Halfway through his headlining set at Super Bowl LV, with the opening strains of his «I Feel It Coming» smash audible in the background and yet another round of fireworks about to light up the Tampa night, The Weeknd briefly broke superstar character to give a little chuckle and a near-wink to the camera. I know, he seemed to be saying. It’s crazy, right?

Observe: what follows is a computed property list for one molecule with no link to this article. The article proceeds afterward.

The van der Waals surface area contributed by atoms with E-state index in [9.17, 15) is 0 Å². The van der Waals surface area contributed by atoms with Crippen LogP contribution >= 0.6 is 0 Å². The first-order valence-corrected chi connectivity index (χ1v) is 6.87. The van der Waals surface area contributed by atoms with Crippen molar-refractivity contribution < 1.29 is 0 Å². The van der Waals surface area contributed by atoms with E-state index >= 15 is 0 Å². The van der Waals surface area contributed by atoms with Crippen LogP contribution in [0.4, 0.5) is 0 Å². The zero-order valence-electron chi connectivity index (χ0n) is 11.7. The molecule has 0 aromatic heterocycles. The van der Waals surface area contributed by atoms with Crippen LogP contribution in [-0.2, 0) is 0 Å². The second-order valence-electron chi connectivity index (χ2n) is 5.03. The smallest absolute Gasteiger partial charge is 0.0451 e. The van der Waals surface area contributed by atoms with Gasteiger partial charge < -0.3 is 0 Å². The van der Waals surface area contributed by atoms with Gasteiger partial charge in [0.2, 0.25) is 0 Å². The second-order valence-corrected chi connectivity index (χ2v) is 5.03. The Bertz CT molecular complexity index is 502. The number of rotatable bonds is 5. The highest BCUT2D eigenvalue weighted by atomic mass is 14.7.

It certainly is, when you bother to remember that a decade ago the artist born Abel Tesfaye had just started recording subterranean R&B mixtapes north of the border, with lyrics (and grooves) too filthy for radio, let alone for a viewership of 100 million. Back then, The Weeknd was purposefully anonymous, but now his face (when not hidden behind a cartoonish amount of bandages) is nearly as universally recognized as his songs — which include several of the biggest hits of the last 10 years, following a mid-’10s pivot to pop that saw him make a bald-faced play for star status without either falling on his face or falling out with his old fans. It was an unlikely journey to TV’s biggest stage, to say the least.